I took the GMAT for the first time today after approx 3 months of fairly intense studying. Here's how my practice exams scored, all taken pretty evenly spaced out.
GMAT Prep 1: 600
MGMAT 1: 610
MGMAT 2: 660
MGMAT 3: 670
MGMAT 5: 630
GMAT Prep 2: 670
After my tests, I was expecting to score 660-70 and even possibly pull off a great performance and score a 700 (which are the combined two best quant and verbal scores I've had)
So overall kind of all over the place. I took the test at 8 am today, and had a poor night's sleep last night (woke up at 3 and dozed in and out until my alarm went off at 6:30).
Upon arriving at the test center, the internet was down, so the test takers were stuck sitting in the waiting area for an additional 20 minutes. I was tired the whole time and felt like it was difficult to focus.
The quant section didn't start off great...basically was getting 500 level questions halfway through, and I froze up on some very basic problems that I could normally do within 30 seconds.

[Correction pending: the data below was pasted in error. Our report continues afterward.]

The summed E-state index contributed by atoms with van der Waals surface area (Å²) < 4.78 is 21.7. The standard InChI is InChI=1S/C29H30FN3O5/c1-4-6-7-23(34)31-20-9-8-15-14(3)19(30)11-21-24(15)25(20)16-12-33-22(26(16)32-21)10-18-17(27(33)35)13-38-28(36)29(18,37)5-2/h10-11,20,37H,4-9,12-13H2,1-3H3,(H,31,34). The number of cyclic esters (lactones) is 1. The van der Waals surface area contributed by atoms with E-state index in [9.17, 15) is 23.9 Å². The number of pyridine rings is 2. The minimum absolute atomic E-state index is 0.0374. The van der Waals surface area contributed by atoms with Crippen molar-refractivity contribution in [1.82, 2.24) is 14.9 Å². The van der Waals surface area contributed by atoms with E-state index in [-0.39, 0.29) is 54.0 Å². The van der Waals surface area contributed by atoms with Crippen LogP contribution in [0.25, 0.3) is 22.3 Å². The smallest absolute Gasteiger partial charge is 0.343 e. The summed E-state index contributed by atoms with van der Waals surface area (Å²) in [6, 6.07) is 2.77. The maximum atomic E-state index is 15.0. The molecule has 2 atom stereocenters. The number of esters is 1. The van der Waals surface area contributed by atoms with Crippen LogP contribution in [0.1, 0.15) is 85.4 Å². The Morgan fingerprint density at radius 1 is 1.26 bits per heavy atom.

Verbal section didn't go well either, I was too demoralized by quant and my focus began to wane. I knew I hadn't done well, and was expecting maybe a 640, but nope.
I am crushed and, although I have time to retake, I wanted to be done with the GMAT process. I feel as though I can do better, but I wanted to hear people's thoughts/stories of what they think I should do next. I will obviously need to retake, but having my first real test experience be this miserable, I'm really scared for the next time.
Appreciate your comments in advance!
Thank you for sharing your story and sorry that you have not met your goal.
It is really not possible to do your best on the test day, unless you were lazy on your tests, and did not put all the effort (which is not a great start anyway).
So, your feeling is a combination of high expectations and low outcome. It is a tough feeling.
You need to do some damage control and figure out why you froze up, what you can do not to do that again (I am sure something is possible) and focus on your weaknesses. GMAT can sense them often... and push that question area
See this post how to hunt and destroy your mistakes: how-to-analyze-your-mistakes-167118.html
Other than that, I can't really see what else I can recommend... I would say you don't need to wait a whole long. Give it a small break of a day, and then take a broad look at what you did, and what you can improve and do better (perhaps not schedule an 8 am test?)
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